DC Participants Should Save More to Adjust for Future Market Expectations

A white paper suggests not only that DC plan participants increase their savings rate, but that investment options should be adjusted to address potential lower stock and bond returns in the coming years.

Many retirement income replacement rate calculators use stock and bond return assumptions based on long-term historical returns; however these returns may not be achievable in the future, contends AQR Capital Management in a recently published white paper.

Traditionally, a savings rate of 8% over one’s career, along with common return assumptions, would have allowed defined contribution (DC) plan participants to reach a target income replacement rate in retirement of 75%, the paper says. But, current market yields indicate that both stocks and bonds may deliver lower returns in the coming years.

AQR finds that roughly 2% lower expected returns could double the required savings rate for DC plan participants in order to achieve the 75% replacement rate. In light of their finding, AQR advocates that DC plan sponsors focus on both incentivizing more savings and identifying investment options that enhance expected returns, with reasonable risk, to help participants reach their retirement goals.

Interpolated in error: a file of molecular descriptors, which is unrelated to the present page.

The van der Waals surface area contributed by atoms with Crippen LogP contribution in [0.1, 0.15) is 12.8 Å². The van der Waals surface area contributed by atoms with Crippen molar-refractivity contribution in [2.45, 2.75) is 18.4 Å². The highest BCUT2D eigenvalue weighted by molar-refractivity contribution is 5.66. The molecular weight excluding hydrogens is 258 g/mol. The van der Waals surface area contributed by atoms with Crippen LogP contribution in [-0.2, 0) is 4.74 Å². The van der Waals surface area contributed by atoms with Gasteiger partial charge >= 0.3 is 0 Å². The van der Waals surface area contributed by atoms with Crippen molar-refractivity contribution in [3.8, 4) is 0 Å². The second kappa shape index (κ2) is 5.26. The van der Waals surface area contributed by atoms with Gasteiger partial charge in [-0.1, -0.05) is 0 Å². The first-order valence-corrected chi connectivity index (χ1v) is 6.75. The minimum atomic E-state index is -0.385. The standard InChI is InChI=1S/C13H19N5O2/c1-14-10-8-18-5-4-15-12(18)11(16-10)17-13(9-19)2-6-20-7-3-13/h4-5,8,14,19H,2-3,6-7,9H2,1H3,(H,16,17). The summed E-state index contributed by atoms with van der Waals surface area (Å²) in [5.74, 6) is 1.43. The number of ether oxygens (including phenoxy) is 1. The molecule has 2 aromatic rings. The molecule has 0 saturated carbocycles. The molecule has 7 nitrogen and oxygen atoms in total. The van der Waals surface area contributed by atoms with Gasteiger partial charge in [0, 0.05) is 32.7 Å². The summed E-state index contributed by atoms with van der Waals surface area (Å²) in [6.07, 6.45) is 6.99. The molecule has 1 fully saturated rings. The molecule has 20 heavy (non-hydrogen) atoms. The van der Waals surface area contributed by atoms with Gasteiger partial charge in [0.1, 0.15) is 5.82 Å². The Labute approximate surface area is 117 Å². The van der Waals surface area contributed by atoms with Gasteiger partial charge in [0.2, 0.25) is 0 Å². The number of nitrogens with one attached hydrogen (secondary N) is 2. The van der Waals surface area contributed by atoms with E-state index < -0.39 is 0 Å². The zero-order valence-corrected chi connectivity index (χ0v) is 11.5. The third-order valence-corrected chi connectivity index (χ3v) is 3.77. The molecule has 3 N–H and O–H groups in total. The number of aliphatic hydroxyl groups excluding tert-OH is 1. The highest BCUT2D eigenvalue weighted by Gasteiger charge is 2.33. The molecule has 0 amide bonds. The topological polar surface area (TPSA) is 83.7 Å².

The paper suggests that a 15% savings rate for DC plan participants will put participants in a much better position to reach their retirement goals.

AQR also suggests DC plan sponsors and participants modify their investments to boost expected returns. To achieve this, participants should consider casting a wider net across three separate layers: traditional markets, alternatives, and potentially alpha as well. The bottom layer could incorporate all the major asset-class return premia in the market—traditional equities and bonds, but also credit and commodities which are typically underrepresented but diversifying to the traditional asset classes.

In the middle layer, AQR says, participants could expand into alternative investments including style premia such as value or momentum (either through long only portfolio tilts or long/short strategies), or classic hedge fund strategies such as managed futures or global macro. These alternative return sources can be systematically implemented, easily identified, and many come at reasonable fees.

The top layer is true alpha, the portion of return that is derived from idiosyncratic investment processes. However, AQR concedes what while adding alpha to a portfolio could certainly enhance returns, it could be challenging to find a manager that can provide it on a consistent basis net of fees.

The white paper may be downloaded from here.